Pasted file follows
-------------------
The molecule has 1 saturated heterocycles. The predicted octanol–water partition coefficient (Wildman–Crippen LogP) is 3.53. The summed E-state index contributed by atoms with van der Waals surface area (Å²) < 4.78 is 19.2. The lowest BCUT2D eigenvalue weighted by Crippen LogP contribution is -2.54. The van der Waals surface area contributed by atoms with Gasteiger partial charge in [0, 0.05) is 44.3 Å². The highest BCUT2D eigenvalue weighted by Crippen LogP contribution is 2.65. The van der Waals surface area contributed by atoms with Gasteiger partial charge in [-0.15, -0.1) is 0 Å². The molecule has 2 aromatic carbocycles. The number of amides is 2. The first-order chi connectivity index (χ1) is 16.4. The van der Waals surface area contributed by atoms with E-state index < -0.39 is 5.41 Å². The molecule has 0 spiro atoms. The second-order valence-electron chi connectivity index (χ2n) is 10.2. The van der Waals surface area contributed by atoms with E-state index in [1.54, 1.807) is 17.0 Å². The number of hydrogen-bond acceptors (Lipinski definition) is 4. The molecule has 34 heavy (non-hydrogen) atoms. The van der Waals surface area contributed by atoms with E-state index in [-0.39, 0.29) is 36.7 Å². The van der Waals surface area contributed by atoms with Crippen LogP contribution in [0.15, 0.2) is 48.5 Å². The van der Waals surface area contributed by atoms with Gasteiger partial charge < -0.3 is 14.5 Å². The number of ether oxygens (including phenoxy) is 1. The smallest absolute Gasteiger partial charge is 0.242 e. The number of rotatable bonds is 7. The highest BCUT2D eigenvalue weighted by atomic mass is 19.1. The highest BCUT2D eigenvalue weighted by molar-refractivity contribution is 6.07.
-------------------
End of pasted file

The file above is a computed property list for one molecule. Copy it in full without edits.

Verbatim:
The molecule has 1 saturated heterocycles. The predicted octanol–water partition coefficient (Wildman–Crippen LogP) is 3.53. The summed E-state index contributed by atoms with van der Waals surface area (Å²) < 4.78 is 19.2. The lowest BCUT2D eigenvalue weighted by Crippen LogP contribution is -2.54. The van der Waals surface area contributed by atoms with Gasteiger partial charge in [0, 0.05) is 44.3 Å². The highest BCUT2D eigenvalue weighted by Crippen LogP contribution is 2.65. The van der Waals surface area contributed by atoms with Gasteiger partial charge in [-0.15, -0.1) is 0 Å². The molecule has 2 aromatic carbocycles. The number of amides is 2. The first-order chi connectivity index (χ1) is 16.4. The van der Waals surface area contributed by atoms with E-state index < -0.39 is 5.41 Å². The molecule has 0 spiro atoms. The second-order valence-electron chi connectivity index (χ2n) is 10.2. The van der Waals surface area contributed by atoms with E-state index in [1.54, 1.807) is 17.0 Å². The number of hydrogen-bond acceptors (Lipinski definition) is 4. The molecule has 34 heavy (non-hydrogen) atoms. The van der Waals surface area contributed by atoms with E-state index in [-0.39, 0.29) is 36.7 Å². The van der Waals surface area contributed by atoms with Crippen LogP contribution in [0.15, 0.2) is 48.5 Å². The van der Waals surface area contributed by atoms with Gasteiger partial charge < -0.3 is 14.5 Å². The number of ether oxygens (including phenoxy) is 1. The smallest absolute Gasteiger partial charge is 0.242 e. The number of rotatable bonds is 7. The highest BCUT2D eigenvalue weighted by atomic mass is 19.1. The highest BCUT2D eigenvalue weighted by molar-refractivity contribution is 6.07.